October 19, 2013
Sean Hall arriving in court

Sean Hall arriving in court

GARDAI who arrested a former US air force engineer at his own home did so illegally, it was claimed in a court case yesterday.

Sean Hall, a 50-year-old retired mechanic, is suing Gardai alleging they breached his constitutional rights by arresting him on suspicion of causing criminal damage to the property.

Mr Hall claimed at Letterkenny Circuit Court yesterday that he was arrested despite legal advice given to Gardai beforehand that he was legally entitled to enter a home at which his wife had changed the locks.

The arrest took place on April 15 2009 in Gweedore, Co Donegal.

Mr Hall had returned to the area two days earlier after undergoing heart surgery in America.

He and his wife were having marital problems at the time and they hadn’t spoken for four months whilst he was in the USA.

However when he went to their house on April 13 the locks had been changed.

He was advised by Gardai that day to leave the area after Mrs Maria Hall called officers.

Two days later, he returned to the house and broke in through a window.

His solicitor Cormac Hartnett had called and faxed Gardai and Mrs Hall’s solicitor advising them that his client was legally entitled to return to the property.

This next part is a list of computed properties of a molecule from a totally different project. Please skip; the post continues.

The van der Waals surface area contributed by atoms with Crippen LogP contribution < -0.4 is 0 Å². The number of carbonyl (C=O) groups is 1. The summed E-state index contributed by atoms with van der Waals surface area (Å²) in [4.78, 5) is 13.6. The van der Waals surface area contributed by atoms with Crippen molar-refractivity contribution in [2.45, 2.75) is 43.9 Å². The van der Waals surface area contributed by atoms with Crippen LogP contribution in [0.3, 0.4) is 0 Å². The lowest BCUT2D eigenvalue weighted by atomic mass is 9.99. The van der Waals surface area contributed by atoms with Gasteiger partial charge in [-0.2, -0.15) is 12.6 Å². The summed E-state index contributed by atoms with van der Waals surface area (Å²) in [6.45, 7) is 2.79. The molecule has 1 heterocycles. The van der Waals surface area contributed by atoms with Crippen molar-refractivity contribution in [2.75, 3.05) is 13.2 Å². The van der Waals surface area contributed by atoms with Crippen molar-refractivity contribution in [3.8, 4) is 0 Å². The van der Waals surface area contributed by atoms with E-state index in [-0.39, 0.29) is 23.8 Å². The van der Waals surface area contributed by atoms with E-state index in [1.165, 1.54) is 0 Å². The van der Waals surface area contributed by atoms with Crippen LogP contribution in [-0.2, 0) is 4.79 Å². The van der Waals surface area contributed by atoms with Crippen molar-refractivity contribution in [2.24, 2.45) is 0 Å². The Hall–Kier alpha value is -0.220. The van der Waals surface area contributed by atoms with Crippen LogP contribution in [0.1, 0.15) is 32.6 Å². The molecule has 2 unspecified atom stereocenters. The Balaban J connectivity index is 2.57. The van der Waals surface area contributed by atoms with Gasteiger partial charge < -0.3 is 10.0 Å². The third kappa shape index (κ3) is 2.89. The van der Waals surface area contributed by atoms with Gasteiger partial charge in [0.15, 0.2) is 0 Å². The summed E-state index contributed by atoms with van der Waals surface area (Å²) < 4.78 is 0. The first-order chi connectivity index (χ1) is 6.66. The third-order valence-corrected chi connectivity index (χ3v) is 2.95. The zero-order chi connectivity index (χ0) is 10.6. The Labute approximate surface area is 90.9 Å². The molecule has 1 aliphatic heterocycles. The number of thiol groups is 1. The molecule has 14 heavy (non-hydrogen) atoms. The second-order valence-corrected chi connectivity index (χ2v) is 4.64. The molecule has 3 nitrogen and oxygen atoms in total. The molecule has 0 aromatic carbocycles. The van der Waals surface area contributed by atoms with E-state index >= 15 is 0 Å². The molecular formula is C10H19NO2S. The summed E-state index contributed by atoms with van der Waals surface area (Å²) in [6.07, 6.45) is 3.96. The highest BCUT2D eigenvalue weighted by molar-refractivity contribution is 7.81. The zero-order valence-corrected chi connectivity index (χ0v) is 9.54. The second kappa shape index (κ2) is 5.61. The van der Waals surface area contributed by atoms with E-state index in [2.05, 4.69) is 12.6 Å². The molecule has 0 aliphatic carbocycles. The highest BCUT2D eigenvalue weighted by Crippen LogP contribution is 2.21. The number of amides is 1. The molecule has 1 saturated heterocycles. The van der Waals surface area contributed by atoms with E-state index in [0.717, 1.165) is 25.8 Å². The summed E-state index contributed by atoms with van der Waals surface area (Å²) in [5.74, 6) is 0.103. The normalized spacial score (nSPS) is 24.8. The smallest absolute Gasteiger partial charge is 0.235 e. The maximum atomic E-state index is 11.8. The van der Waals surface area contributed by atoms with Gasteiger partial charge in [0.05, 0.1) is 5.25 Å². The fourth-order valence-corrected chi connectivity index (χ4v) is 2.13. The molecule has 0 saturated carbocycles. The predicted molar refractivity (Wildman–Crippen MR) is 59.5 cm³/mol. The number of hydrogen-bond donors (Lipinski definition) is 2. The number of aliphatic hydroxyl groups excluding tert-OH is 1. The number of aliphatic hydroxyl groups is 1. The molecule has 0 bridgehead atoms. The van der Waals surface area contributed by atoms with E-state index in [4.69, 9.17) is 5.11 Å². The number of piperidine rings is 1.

At 8pm a stand-off occurred inside the house when Mr Hall barricaded himself inside a bedroom and refused to come out, Judge Petria McDonnell was told.

Gardai broke down the door, arrested Mr Hall and took him to Glenties Garda Station.

“They basically treated me like a criminal. They told me to open the f***ing door,” said Mr Hall.

“They put me in the cop car and it was overwhelming.”

He was released the next day and an ex-parte barring order was granted at the district court, an order later lifted and Mr Hall did later return to live at the house until his marriage of 20 years broke up.

Cormac Hartnett, Mr Hall’s solicitor, gave evidence and told the judge that he was “incredulous” that his client had been arrested despite phoning Gardai and faxing them. He had also faxed and phoned Mrs Hall’s solicitor.

Mr Hall claimed that he had recorded the incident on a mobile phone but when his personal belongings were returned one of his three phones was missing.

James O’Donnell, barrister for An Garda Siochana, strenuously denied this allegation, telling Mr Hall he had signed for his possessions and had never made a complaint about it.

Garda witnesses have yet to be called in the case.

The hearing was adjourned and will resume at Castlebar court on October 30.